Challenges follow Foxconn to inland China
KATHLEEN E. McLAUGHLIN, Contributing writer
ZHENGZHOU, China -- Liu Lin's contribution at the massive Foxconn assembly plant in Zhengzhou, the capital of Henan Province, is testing cameras on Apple iPad tablet computers, ensuring the photos meet quality standards. It is a job for which Liu, 24, received three days of training when he was hired earlier this year by the Taiwanese company also known as Hon Hai Precision Industry.
"I would like to stay here and move up, maybe eventually become a team leader," mused Liu, smoking a cigarette while sitting atop a thin mattress in the room he shares with eight other Foxconn factory workers. At Foxconn's starting base pay of 1,800 yuan ($295) a month, he makes almost two-thirds more than the minimum wage he previously collected as a prison guard.
Inside this factory dorm room, Liu stands out as a young man who sees his future within the confines of the huge complex Foxconn opened here three years ago.
Across the room, Dong Guilin said he is ready to leave after less than a year at Foxconn. His home town is only 60 km away. Given the long hours, the pay doesn't compensate for the separation from his wife and two young children.
"This is a job for young people," said Dong, 35, who is planning to open a business back home. "I'm too old now. Once you have a family, factory work is no good."
With the rapid aging of its populace due to the policy of restricting most families to a single child, China is running low on workers like Liu who are willing to put in long hours of factory overtime and hungry for cash and potential opportunity. Workers like Dong are increasingly abundant, their voices adding to a growing chorus of calls to change the model that made China the world's dominant manufacturing power and its world's second-largest economy.
Companies like Foxconn are having to adjust their pitch to potential workers. Critical reports by labor activists homing in on the company's role as a leading Apple contractor and a highly publicized spate of suicides at the company's complex in Shenzhen, previously home around the clock for 700,000 workers, have led to higher wages, cuts in overtime and other reforms over the past three years.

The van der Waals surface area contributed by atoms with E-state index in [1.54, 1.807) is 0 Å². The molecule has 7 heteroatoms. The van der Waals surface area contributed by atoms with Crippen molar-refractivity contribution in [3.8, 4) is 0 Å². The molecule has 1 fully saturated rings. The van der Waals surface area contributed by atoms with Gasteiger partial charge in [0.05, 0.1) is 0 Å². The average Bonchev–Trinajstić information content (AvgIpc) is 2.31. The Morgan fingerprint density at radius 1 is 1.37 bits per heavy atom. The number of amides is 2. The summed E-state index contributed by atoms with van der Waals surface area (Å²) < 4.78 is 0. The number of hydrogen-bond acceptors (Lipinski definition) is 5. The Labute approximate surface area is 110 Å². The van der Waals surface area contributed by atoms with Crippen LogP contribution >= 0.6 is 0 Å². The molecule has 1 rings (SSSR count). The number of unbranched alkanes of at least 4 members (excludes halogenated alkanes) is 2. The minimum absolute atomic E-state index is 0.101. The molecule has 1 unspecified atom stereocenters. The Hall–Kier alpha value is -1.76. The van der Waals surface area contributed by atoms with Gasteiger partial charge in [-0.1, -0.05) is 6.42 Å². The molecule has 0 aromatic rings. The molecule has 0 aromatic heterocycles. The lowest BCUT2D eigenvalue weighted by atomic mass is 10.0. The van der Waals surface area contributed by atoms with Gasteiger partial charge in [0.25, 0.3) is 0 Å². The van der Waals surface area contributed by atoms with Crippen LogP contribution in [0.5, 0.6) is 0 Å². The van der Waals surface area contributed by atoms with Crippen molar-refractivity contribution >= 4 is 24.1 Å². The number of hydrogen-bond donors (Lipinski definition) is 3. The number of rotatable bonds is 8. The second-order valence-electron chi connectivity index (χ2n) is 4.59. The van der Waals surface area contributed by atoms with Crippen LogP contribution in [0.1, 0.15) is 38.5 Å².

The starting wages are now 1,800 yuan at all Chinese Foxconn plants regardless of the local minimum wage, with the base rate rising to 2,000-2,500 yuan after three months. To reduce homesickness, the company set up plants in provinces like Henan that were previously home to many of the workers who had migrated to Shenzhen, which abuts Hong Kong on China's southeast coast.
Where the workers are
"One of the key reasons we expanded our operations inland is to tap the large workforce that is available in places such as Zhengzhou and provide job opportunities to workers in those regions so that they can be closer to home and not have to travel thousands of miles to find work," Foxconn said in a statement to Nikkei Asian Review. "It is also enabling us to be located closer to the target consumer markets of our customers, thereby contributing to an enhanced distribution and logistics process, as the consumption power of second-tier cities continues to rise."
Foxconn's workforce in Shenzhen is down to half its previous level. But a plan to automate production has made little headway. Some 200,000 employees now work in Zhengzhou assembling iPads and iPhones. The company has about 1.2 million staff in China in total.
Suicide remains a problem. China Labour Bulletin, a labor rights group, reported three attempts in just 20 days last spring at the Zhengzhou factory.
Foxconn's biggest challenge is the same that faces China's economy: Moving to a sustainable, long-term platform that accommodates the dreams of both Liu and Dong. Both types of worker will play integral roles in China's economic development, but the government and companies like Foxconn are struggling to figure out how to make room for them.
"I think the Foxconn model was appropriate for its time and place and has a value, but that value is diminishing as China tries to shift its economy to the next level," said technology analyst Alberto Moel of Sanford Bernstein. "I wouldn't call it obsolete, but old school and not fit for China's aspirational post-industrial future."